(i) Simplicity and comprehensibility of both structure and content thereby making the statute more user friendly.
(ii) Ensuring tax buoyancy by tapping high capacity/income and evasion prone segments.
(iii) Re-orienting departmental resources towards high-capacity as well as avoidance/evasion prone categories/sectors.
(iv) Modernisation and computerisation of all tax operations; equipping the department with men and material to carry out the tasks assigned.
(v) Moderation in tax rates for individual taxpayers with emphasis on voluntary compliance.
(vi) Deductions for individual taxpayers to be focused on long term needs like social security.
(vii) The age for senior citizens may be relaxed from 65 years to 60 years.
(viii) Area base incentives may be considered on investment linked basis. However, the general principle should be that all incomes and profits are to be taxed and exemptions, if any, should be treated as a dynamic variable, by ensuring that each exemption serves an economic purpose.
(ix) Smooth transition to investment linked incentives with focused coverage.
(x) Maintaining uniformity in ‘grandfathering’ provisions so that the available benefits for different categories under the existing Income-tax Act are phased out in a uniform and non-discriminatory manner ensuring smooth transition to DTC provisions.
(xi) The definition of the term ‘place of effective management’ for the purposes of determination of residency of companies may be modified as the definition in the DTC Bill, 2010 is not very clear and provides room for uncertainty.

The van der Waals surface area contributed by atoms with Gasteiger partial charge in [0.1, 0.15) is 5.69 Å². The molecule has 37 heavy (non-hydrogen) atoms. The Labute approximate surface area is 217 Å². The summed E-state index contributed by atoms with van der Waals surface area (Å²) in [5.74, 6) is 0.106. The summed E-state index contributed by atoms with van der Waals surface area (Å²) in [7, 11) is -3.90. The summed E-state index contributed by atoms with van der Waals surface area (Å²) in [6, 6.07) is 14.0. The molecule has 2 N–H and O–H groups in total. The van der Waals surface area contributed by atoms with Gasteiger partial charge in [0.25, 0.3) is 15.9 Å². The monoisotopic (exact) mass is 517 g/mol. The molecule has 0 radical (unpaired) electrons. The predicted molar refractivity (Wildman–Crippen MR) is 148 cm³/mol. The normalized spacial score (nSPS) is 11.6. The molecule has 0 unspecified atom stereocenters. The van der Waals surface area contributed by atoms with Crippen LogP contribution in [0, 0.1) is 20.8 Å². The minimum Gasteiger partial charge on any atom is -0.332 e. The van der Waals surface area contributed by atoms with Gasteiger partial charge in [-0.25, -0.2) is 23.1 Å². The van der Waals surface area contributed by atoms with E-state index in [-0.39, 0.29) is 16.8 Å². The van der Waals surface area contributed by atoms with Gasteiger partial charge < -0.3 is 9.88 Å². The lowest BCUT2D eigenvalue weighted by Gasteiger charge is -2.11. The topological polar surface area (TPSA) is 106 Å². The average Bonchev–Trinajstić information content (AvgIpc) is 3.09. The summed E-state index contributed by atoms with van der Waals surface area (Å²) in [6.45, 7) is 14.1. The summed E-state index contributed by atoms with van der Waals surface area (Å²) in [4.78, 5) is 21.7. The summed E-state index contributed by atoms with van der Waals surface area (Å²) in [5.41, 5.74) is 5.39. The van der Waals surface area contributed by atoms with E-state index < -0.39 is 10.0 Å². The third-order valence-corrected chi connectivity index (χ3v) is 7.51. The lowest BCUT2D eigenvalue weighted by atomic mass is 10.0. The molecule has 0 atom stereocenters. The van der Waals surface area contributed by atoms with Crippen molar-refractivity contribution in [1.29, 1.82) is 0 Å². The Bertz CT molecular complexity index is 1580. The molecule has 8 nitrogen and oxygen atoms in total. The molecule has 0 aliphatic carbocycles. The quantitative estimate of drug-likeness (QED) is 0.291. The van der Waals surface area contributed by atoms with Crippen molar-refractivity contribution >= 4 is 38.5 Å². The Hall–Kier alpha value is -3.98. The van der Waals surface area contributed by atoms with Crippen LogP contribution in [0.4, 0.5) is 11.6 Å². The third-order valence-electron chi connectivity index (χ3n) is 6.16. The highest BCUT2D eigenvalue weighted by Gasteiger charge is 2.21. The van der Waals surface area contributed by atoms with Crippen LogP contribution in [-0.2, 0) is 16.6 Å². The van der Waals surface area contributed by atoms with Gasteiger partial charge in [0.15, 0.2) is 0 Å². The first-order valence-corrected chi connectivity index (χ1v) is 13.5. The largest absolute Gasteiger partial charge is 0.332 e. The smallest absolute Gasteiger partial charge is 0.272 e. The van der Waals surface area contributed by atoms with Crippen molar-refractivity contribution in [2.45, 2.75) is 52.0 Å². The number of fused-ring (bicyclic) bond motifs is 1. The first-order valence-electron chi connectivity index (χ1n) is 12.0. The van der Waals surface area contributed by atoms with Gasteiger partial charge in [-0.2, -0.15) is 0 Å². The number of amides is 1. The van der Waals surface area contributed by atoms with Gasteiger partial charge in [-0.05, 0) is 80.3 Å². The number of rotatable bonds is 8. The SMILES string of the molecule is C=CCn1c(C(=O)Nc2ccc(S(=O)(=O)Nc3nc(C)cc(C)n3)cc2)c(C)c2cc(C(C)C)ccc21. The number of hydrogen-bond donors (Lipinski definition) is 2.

(xii) Clause 5(1)(d) read with Clause 5(4)(g) and Clause 5(6) of DTC Bill, 2010 seek to tax income of a non-resident arising from indirect transfer of capital assets situated in India. The Committee recommended that exemption should be provided for transfer of small share holdings as application of these provisions in such cases will cause hardship.
(xiii) For the purposes of taxation of income under the head ‘Income from house property’ a distinction should be made between commercial and non-commercial renting of properties. The concept of unrealised rent should also be built in as is the position under the existing Income-tax Act.
(xiv) For the purposes of deduction in respect of interest on loan taken for self occupied house property, the loan given by the employer should also qualify for this concession.
(xv) Tax neutrality may be provided on conversion of a partnership firm under the Partnership Act, 1932 into a limited liability partnership or a company.
(xvi) Where compensation is received on compulsory acquisition of an investment asset, the period for acquiring the new asset for the purpose of relief from capital gains should be reckoned from the date of receipt of such compensation.
(xvii) With a view to provide smooth transition from IT Act to Direct Taxes Code, provision be made for treatment of losses remaining to be carried forward and set off as per the provisions of the existing Income-tax Act on the date on which DTC comes into effect.
(xviii) The non-profit organisation may be given an option to adopt either the cash system or accrual system of accounting for computing their income under the Code.
(xix) The Income-tax Act provides for carry forward of tax paid on book profit (MAT credit). A provision may be made in the DTC Bill for carry forward of unutilised MAT credit under the IT Act, on the date on which the DTC comes into force.